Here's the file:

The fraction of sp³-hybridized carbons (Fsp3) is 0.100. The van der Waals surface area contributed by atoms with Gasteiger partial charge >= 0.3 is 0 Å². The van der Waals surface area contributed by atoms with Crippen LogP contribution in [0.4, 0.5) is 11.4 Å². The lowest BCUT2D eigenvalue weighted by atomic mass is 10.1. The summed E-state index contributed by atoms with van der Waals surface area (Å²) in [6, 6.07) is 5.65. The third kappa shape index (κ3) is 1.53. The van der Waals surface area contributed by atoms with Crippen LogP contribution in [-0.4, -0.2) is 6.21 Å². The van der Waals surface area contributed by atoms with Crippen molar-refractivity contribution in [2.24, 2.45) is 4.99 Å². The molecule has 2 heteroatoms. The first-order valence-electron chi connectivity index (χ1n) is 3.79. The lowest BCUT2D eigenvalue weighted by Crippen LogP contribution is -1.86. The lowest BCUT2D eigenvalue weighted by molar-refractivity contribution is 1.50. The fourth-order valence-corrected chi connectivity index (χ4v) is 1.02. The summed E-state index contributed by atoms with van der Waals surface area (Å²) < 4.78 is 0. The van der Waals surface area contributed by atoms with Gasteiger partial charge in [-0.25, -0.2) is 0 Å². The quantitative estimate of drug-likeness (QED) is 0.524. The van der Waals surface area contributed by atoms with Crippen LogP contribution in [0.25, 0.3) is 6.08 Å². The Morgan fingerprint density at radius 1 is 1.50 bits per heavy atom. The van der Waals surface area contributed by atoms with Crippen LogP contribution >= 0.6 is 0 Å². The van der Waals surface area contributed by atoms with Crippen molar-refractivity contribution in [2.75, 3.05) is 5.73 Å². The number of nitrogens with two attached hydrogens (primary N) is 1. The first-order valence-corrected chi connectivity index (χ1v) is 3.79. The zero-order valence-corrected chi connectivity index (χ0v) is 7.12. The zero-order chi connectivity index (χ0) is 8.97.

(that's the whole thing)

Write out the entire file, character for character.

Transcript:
The fraction of sp³-hybridized carbons (Fsp3) is 0.100. The van der Waals surface area contributed by atoms with Gasteiger partial charge >= 0.3 is 0 Å². The van der Waals surface area contributed by atoms with Crippen LogP contribution in [0.4, 0.5) is 11.4 Å². The lowest BCUT2D eigenvalue weighted by atomic mass is 10.1. The summed E-state index contributed by atoms with van der Waals surface area (Å²) in [6, 6.07) is 5.65. The third kappa shape index (κ3) is 1.53. The van der Waals surface area contributed by atoms with Crippen LogP contribution in [-0.4, -0.2) is 6.21 Å². The van der Waals surface area contributed by atoms with Crippen molar-refractivity contribution in [2.24, 2.45) is 4.99 Å². The molecule has 2 heteroatoms. The first-order valence-electron chi connectivity index (χ1n) is 3.79. The lowest BCUT2D eigenvalue weighted by Crippen LogP contribution is -1.86. The lowest BCUT2D eigenvalue weighted by molar-refractivity contribution is 1.50. The fourth-order valence-corrected chi connectivity index (χ4v) is 1.02. The summed E-state index contributed by atoms with van der Waals surface area (Å²) < 4.78 is 0. The van der Waals surface area contributed by atoms with Gasteiger partial charge in [-0.25, -0.2) is 0 Å². The quantitative estimate of drug-likeness (QED) is 0.524. The van der Waals surface area contributed by atoms with Crippen LogP contribution in [0.25, 0.3) is 6.08 Å². The Morgan fingerprint density at radius 1 is 1.50 bits per heavy atom. The van der Waals surface area contributed by atoms with Crippen LogP contribution >= 0.6 is 0 Å². The van der Waals surface area contributed by atoms with Crippen molar-refractivity contribution in [2.75, 3.05) is 5.73 Å². The number of nitrogens with two attached hydrogens (primary N) is 1. The first-order valence-corrected chi connectivity index (χ1v) is 3.79. The zero-order valence-corrected chi connectivity index (χ0v) is 7.12. The zero-order chi connectivity index (χ0) is 8.97.